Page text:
Gibraltar likes to boast about the enormous improvements that we have seen in the last quarter century: beautification projects, affordable housing, growing economy, state of the art air terminal, dual carriageways, tunnels etc. Is this the only way that we should be measuring our success as a community? I think not. One of the most important criteria by which a community should judge itself by is how it treats its less fortunate members. There are many in Gibraltar. I would like to concentrate on one group ex-prison inmates.
Ex-inmates have been punished by serving their term of imprisonment. On release, the main problem that they face is not finding anyone who is willing to employ them. Having a job helps to give a person an identity, to become self sufficient and to start to regain his dignity. It boosts self confidence and esteem. Without a job the person feels worthless and unable to fend for himself and his family. The likelihood of re-offending increases and in a large majority of cases becomes an inevitability. The result is a return to prison and the awful cycle begins again.
There is no doubt that these persons often do not help themselves. This is not a reason that the doors of employment should be closed to them. It is more reason to make a greater effort to help them into employment and provide them with the necessary support so that they can remain in employment. Easier said than done? Yes, of course but that is an argument to make a bigger effort to help them not to ignore them. Often these recidivists are the product of difficult family circumstances coming from broken homes, with a history of alcohol or drugs abuse at home etc. They need a leg up and they need understanding, and guess what, Gibraltar has the advantage that the problem in numbers not being that big, so it should be possible to give personalised and targeted help.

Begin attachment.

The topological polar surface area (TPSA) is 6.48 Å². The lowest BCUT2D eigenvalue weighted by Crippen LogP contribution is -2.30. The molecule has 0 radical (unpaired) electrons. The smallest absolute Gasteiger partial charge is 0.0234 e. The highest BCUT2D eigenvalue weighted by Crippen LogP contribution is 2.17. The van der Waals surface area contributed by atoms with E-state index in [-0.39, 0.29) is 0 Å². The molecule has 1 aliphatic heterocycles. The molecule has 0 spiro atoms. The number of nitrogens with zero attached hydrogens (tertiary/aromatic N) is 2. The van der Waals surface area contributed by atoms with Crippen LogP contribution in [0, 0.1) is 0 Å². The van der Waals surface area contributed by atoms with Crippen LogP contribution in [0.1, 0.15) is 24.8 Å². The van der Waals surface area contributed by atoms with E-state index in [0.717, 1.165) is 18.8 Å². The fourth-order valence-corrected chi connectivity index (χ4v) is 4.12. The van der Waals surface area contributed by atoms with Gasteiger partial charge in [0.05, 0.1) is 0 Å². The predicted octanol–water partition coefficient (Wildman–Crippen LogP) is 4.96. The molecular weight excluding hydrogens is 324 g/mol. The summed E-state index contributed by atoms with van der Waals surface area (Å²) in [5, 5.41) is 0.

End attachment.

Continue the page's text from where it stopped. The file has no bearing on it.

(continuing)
Is there a solution? Certainly my information is that most ex-inmates seek but cannot find employers who will take them on. The will exists on their part to work. What they need is the opportunity. If employers do not volunteer the openings, then some encouragement or cajoling is required. We are not talking of highly qualified individuals. We are talking, in the main, about persons who can be employed as labourers or unskilled workers on construction sites or in the service sector.
How does one encourage or cajole an employer to employ ex-inmates? The government offers the private sector a large amount of business. I am sure it is not beyond the realms of possibility to use this as an incentive for employers in the private sector, mainly in the construction sector, to employ some of these ex-inmates. It cannot and need not be a condition for being eligible for tendering for government contracts but it would not be difficult to make it widely known that this might be well looked upon in deciding who a contract will be granted to. This is especially relevant now at a time that the government has announced that it will be spreading construction work more widely amongst local companies.
It is important that having been to prison should not be seen as a fast track to employment. This is a question of careful management but the numbers involved are not so large as to warrant such criticism of a scheme to help ex-inmates into employment. Every successful re-integration of an ex-inmate into society by giving him gainful employment brings with it the benefit of one less repeat offender. In turn this reduces the cost to society on many fronts, not only the cost of imprisoning the individual over and over again but also the cost to victims of crime by reducing the number of repeat offenders.
It may seem an unachievable ideal. Undoubtedly the suggestion is open to ridicule and criticism but we are a small enough community that is sufficiently wealthy to try it and keep trying it until it works for one person, then a second and then for many more. We would lose very little and we would gain another measure by which our community could be judged as a caring and better community than others.